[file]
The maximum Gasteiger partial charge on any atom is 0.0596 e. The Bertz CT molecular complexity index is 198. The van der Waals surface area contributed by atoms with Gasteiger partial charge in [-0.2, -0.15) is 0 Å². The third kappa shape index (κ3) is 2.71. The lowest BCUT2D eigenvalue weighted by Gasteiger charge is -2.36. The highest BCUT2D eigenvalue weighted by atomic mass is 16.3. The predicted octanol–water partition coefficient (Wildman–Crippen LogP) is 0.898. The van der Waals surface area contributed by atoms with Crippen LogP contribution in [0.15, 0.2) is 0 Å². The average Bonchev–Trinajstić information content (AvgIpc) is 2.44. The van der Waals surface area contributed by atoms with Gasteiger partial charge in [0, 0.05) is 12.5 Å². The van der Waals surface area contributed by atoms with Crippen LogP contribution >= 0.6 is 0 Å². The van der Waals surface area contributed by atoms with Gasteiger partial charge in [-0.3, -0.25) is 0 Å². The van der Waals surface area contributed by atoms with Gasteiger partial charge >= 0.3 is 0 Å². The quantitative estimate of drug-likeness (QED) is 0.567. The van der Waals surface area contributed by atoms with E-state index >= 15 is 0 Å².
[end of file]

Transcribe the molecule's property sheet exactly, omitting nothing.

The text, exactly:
The maximum Gasteiger partial charge on any atom is 0.0596 e. The Bertz CT molecular complexity index is 198. The van der Waals surface area contributed by atoms with Gasteiger partial charge in [-0.2, -0.15) is 0 Å². The third kappa shape index (κ3) is 2.71. The lowest BCUT2D eigenvalue weighted by Gasteiger charge is -2.36. The highest BCUT2D eigenvalue weighted by atomic mass is 16.3. The predicted octanol–water partition coefficient (Wildman–Crippen LogP) is 0.898. The van der Waals surface area contributed by atoms with Crippen LogP contribution in [0.15, 0.2) is 0 Å². The average Bonchev–Trinajstić information content (AvgIpc) is 2.44. The van der Waals surface area contributed by atoms with Gasteiger partial charge in [0, 0.05) is 12.5 Å². The van der Waals surface area contributed by atoms with Crippen LogP contribution >= 0.6 is 0 Å². The van der Waals surface area contributed by atoms with Gasteiger partial charge in [-0.3, -0.25) is 0 Å². The van der Waals surface area contributed by atoms with Gasteiger partial charge >= 0.3 is 0 Å². The quantitative estimate of drug-likeness (QED) is 0.567. The van der Waals surface area contributed by atoms with E-state index >= 15 is 0 Å².